July 1, 2010
Blog interviews Cranny the nook
Blog: Cranny, welcome to the blog and to life at Magic House.
Cranny: Thanks, Blog. I’m really here representing both myself and my twin, Nicher, who is Davie’s nook.
Blog: I heard Davie came up with both your names. I get “Cranny,” but what’s the deal with “Nicher”?
Cranny: Well, Davie was thinking about various synonyms for “nook” and thought of “niche.” Being a French word, it put him in mind of French-Canadian hockey players. And in hockey, player nicknames often are derived by adding “-er” to the last name. Hence, Nicher.
Blog: Fascinating explanation.
Cranny: I tend to be fascinating. I’m just sayin’.
Cranny: She says I’m easier to hold than a book, and page turning is less effort too. And she’s already excited about one day in the future having most of her personal library portable in my memory. I can hold about 1,500 books.
Blog: Pretty sweet! I like your cover, too.
Cranny: It’s functional for protection, but also expresses Diana’s fun and funky personality. Davie went for more of dignity and elegance for Nicher.
Blog: Not that Davie would claim to be either dignified or elegant, of course. But Nicher is very sharp-looking, that’s sure. Now I’m curious...Diana has waited a long time to get an ereader. Why did she finally pull the trigger?
Blog: He’s not a pack rat.
Cranny: Not in the least. So an affordable ereader seemed just the ticket. Diana reads away from home a lot and just wanted the portability. I fit in her purse easily and am really light.
Blog: Tell us a bit about E ink. That’s what makes you different from using a smart phone or iPad as a book reader, correct?
Blog: Speaking of using power, obviously you’re a green technology in more than one way.
Cranny: If everyone read their books, magazines, and newspapers on an ereader, it would save ridiculous amounts of trees. Do you know what traditional book publishing does in this regard? Books that aren’t sold in stores in a limited time typically are not returned or redistributed in some way--they are destroyed. It’s understood in any print run that a large percentage of copies will end up as trash.
Blog: I’m not an eco-maniac, Cranny, but I hate to think of all that waste.
Cranny: Digital content is so cheap to produce, store and distribute. That means older titles can stick around for decades, finding new readers.
Blog: I’m sold. But I noticed before you brought up the “K” word. Why was Diana sold on Barnes & Noble’s nook rather than Amazon’s Kindle?
this comparison page on the Barnes site. But Diana’s main reason stems from her experience publishing books sold for the two ereaders.
Blog: Are these reasons that would matter to people who simply read, rather than sell, books?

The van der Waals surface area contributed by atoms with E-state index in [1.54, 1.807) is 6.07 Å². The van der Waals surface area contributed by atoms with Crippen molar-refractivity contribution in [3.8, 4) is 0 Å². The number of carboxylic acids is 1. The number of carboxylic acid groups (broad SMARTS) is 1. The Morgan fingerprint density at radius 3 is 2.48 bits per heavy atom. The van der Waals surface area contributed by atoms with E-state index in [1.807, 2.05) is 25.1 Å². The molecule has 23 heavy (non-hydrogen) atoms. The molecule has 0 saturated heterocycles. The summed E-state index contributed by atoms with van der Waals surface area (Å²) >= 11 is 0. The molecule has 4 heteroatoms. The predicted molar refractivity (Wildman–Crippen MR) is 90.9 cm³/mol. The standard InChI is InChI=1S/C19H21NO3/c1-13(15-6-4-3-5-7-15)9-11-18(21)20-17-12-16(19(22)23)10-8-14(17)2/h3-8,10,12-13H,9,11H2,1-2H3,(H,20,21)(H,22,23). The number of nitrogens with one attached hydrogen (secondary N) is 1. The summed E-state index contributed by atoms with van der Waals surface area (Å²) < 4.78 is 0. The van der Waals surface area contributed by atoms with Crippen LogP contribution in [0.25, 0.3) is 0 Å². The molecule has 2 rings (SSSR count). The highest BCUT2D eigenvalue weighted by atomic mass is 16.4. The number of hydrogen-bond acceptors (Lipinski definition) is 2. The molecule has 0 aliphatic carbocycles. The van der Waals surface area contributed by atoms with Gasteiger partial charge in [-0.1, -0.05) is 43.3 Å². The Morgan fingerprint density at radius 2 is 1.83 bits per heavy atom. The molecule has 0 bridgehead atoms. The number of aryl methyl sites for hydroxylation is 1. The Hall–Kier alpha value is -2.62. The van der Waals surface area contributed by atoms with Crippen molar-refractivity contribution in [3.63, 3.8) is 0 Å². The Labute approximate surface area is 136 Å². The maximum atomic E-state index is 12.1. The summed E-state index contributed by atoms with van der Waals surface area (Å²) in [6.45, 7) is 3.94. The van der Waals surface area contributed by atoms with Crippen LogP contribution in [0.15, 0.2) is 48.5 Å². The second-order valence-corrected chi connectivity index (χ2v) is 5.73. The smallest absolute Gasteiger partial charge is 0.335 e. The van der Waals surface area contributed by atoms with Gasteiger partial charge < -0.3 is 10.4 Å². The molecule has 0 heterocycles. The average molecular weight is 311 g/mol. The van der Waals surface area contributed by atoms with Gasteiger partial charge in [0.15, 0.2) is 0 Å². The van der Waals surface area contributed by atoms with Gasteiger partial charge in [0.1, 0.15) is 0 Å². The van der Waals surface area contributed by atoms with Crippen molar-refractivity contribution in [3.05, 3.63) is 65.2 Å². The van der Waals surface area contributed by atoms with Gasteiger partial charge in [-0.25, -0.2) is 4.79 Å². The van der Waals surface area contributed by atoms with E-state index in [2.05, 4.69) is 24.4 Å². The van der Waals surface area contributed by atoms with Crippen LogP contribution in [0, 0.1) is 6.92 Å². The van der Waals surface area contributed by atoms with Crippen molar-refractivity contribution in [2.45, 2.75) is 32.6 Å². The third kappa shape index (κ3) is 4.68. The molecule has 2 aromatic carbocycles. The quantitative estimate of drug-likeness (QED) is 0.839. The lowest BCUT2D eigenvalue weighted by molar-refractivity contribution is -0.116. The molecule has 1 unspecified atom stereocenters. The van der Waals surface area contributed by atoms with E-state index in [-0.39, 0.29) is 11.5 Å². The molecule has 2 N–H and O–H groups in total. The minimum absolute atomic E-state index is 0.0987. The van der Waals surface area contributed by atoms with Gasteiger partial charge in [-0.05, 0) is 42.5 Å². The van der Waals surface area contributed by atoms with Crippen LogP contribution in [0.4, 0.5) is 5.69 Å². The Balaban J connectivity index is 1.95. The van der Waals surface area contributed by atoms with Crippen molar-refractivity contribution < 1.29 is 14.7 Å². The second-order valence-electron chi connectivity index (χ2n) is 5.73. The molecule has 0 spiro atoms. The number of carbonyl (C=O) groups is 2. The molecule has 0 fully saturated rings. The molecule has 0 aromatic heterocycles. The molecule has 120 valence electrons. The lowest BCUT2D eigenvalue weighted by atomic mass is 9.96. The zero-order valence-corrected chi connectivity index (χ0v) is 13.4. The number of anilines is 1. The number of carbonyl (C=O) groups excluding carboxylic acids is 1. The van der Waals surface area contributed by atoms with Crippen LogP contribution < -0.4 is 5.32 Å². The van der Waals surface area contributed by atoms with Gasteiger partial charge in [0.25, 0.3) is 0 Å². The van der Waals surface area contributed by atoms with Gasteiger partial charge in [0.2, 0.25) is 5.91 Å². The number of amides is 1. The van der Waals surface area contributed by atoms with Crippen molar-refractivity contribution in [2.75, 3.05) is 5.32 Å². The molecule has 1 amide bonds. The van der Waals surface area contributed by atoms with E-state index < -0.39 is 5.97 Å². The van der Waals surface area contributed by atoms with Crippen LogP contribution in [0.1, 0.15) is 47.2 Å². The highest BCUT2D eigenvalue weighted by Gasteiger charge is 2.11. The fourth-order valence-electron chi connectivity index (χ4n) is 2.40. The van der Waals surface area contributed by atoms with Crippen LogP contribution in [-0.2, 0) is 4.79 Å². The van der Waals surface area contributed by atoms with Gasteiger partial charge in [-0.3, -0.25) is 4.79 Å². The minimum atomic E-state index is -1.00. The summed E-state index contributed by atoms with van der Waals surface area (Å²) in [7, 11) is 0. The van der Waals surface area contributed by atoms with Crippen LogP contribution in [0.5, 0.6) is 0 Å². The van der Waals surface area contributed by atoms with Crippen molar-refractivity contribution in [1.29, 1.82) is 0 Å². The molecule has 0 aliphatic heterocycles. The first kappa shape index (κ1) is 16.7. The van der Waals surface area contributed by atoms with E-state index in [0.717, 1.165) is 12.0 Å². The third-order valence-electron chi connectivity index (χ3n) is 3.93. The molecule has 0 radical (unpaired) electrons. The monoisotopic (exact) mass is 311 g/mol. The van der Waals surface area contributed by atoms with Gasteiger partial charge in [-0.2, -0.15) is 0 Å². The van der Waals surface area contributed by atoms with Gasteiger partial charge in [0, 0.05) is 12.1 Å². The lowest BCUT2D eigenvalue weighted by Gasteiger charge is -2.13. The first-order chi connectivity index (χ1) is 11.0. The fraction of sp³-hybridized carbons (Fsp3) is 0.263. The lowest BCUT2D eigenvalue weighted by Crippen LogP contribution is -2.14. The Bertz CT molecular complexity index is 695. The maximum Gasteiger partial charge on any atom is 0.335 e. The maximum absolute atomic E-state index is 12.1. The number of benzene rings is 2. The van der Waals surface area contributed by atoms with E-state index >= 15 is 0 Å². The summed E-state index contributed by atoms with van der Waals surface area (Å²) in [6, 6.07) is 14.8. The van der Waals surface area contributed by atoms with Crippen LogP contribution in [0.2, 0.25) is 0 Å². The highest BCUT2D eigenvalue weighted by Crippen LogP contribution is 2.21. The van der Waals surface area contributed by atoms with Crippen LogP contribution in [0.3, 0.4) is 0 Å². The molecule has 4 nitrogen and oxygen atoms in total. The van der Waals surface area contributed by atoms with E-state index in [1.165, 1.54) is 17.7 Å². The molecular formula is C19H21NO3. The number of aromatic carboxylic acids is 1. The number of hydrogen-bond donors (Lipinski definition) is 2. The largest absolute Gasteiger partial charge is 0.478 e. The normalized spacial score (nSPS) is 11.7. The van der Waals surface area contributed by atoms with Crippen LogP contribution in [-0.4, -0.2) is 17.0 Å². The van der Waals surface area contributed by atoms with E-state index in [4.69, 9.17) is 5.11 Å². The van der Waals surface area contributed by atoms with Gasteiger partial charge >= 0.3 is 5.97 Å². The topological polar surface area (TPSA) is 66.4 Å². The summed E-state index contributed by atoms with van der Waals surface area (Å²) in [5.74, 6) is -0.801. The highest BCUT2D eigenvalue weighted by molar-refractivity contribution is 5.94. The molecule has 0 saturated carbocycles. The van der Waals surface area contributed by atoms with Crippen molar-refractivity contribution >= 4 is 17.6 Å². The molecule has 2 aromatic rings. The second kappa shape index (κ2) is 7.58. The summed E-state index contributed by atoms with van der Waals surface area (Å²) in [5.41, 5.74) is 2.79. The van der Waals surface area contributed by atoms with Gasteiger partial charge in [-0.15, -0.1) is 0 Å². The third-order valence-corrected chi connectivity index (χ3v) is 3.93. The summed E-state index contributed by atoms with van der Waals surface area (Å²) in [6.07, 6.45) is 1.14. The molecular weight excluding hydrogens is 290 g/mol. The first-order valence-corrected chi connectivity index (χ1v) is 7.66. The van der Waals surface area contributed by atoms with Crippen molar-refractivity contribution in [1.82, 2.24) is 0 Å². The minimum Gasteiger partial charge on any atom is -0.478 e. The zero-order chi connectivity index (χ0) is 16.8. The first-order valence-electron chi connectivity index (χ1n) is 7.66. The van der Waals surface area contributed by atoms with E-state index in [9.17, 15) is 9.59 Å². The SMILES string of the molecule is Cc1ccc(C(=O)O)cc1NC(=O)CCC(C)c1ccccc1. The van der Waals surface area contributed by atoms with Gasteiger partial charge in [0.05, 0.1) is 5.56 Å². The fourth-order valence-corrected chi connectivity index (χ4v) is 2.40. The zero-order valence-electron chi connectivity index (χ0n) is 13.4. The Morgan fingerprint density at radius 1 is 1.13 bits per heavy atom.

Cranny: Most certainly, Blog, and I will explain. Some years back, Amazon used to sell ebooks in several formats, including pdf and Microsoft lit. Diana sold many books that way. But then Amazon decided to make their own ebook reader, and pulled all those hundreds of thousands of titles from availability.
Blog: I don’t get that.
Cranny: They wanted to control the market, so they weren’t going to sell any formats of ebooks other than the format designed for their machine. If buyers wanted to get ebooks from Amazon, they would have to buy a Kindle to read them. And if they wanted ebooks for their Kindle, they would have to buy Kindle versions from Amazon.
Blog: I’m not sure that’s the American Way.
Cranny: Happily, I have anecdotal proof it’s not. Barnes & Noble launched nook two years after Kindle appeared. They already offer more ebooks than Amazon carries, and at least in Diana’s case, they already SELL more. It’s only logical. Customers can install free B&N Reader software on their computers or smart phones and read B&N ebooks on any such device, not just the nook. And publishers can provide their titles to Barnes in simple pdf or ePub format. Diana has told me what a challenge it is producing titles in Kindle format; she didn’t even bother with one of her novels to go through the trouble. It’s the same for other publishers, which is why B&N has more ebooks to sell.
Blog: So in a sense she bought the nook for ethical reasons.
Cranny: Ethical AND practical. Which horse would you back in this race?
Blog: Gotcha, Cranny. Well, you have many reasons to be proud to be a nook.
Cranny: I have easily customizable wallpaper and screensavers, and a built in mp3 player and speakers, too.
Blog: So Diana can rock out to “Code Monkey” by Jonathan Coulton while reading The Girl Who Kicked the Hornet’s Nest?
Cranny: Well, she could...had she not already bought it in hardcover.
Blog: Hmmm, a shame.
Cranny: It’s really good, but it would be better weighing nothing, rather than over two pounds. That’s three times what I weigh.
Blog: Even if you were loaded with 1,500 books.
Cranny: Even if.
Blog: Sweet. Well thanks, Cranny. I’m convinced the publishing paradigm needs to shift your way, and I think it will. Very exciting stuff.
Cranny: One more thing, Blog. Diana told me to tell readers that nearly all her books are available for nook as well as the-ereader-who-shall-not-be-named.
Blog: And they are damn cheap that way.
Cranny: Starting at $1.71, Blog!
Blog: Rock! Let’s get reading!
Cranny: You read, I display.